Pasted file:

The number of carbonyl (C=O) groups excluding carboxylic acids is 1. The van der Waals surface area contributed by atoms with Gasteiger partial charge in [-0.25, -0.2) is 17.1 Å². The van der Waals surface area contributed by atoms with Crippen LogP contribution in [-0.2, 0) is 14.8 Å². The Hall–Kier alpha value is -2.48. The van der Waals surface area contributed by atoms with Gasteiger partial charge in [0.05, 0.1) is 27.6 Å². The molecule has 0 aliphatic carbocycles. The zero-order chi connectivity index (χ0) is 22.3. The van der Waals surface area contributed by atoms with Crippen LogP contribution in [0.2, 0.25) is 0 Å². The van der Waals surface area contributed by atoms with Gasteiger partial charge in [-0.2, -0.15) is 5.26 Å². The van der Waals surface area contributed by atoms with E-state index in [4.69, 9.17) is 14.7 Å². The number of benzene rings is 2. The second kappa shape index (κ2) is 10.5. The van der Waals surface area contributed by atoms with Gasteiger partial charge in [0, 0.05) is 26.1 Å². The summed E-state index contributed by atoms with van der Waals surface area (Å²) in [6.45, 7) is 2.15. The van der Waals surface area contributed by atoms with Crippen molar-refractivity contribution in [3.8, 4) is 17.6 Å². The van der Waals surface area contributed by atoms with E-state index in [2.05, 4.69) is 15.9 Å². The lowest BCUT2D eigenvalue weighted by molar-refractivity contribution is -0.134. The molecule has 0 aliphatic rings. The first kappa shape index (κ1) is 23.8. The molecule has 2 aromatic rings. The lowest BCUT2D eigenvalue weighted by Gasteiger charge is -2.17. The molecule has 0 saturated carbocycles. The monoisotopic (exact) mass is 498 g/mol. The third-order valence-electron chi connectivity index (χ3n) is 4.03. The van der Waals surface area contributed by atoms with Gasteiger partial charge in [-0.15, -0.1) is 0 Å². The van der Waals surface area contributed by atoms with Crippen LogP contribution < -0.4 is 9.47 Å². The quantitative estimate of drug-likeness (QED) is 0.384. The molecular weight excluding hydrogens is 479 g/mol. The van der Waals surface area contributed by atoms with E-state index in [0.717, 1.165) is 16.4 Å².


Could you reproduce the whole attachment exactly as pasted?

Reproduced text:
The number of carbonyl (C=O) groups excluding carboxylic acids is 1. The van der Waals surface area contributed by atoms with Gasteiger partial charge in [-0.25, -0.2) is 17.1 Å². The van der Waals surface area contributed by atoms with Crippen LogP contribution in [-0.2, 0) is 14.8 Å². The Hall–Kier alpha value is -2.48. The van der Waals surface area contributed by atoms with Gasteiger partial charge in [0.05, 0.1) is 27.6 Å². The molecule has 0 aliphatic carbocycles. The zero-order chi connectivity index (χ0) is 22.3. The van der Waals surface area contributed by atoms with Crippen LogP contribution in [0.2, 0.25) is 0 Å². The van der Waals surface area contributed by atoms with Gasteiger partial charge in [-0.2, -0.15) is 5.26 Å². The van der Waals surface area contributed by atoms with E-state index in [4.69, 9.17) is 14.7 Å². The number of benzene rings is 2. The second kappa shape index (κ2) is 10.5. The van der Waals surface area contributed by atoms with Gasteiger partial charge in [0, 0.05) is 26.1 Å². The summed E-state index contributed by atoms with van der Waals surface area (Å²) in [6.45, 7) is 2.15. The van der Waals surface area contributed by atoms with Crippen molar-refractivity contribution in [3.8, 4) is 17.6 Å². The van der Waals surface area contributed by atoms with E-state index in [2.05, 4.69) is 15.9 Å². The lowest BCUT2D eigenvalue weighted by molar-refractivity contribution is -0.134. The molecule has 0 aliphatic rings. The first kappa shape index (κ1) is 23.8. The molecule has 2 aromatic rings. The lowest BCUT2D eigenvalue weighted by Gasteiger charge is -2.17. The molecule has 0 saturated carbocycles. The monoisotopic (exact) mass is 498 g/mol. The third-order valence-electron chi connectivity index (χ3n) is 4.03. The van der Waals surface area contributed by atoms with Gasteiger partial charge in [-0.15, -0.1) is 0 Å². The van der Waals surface area contributed by atoms with Crippen LogP contribution < -0.4 is 9.47 Å². The quantitative estimate of drug-likeness (QED) is 0.384. The molecular weight excluding hydrogens is 479 g/mol. The van der Waals surface area contributed by atoms with E-state index in [0.717, 1.165) is 16.4 Å².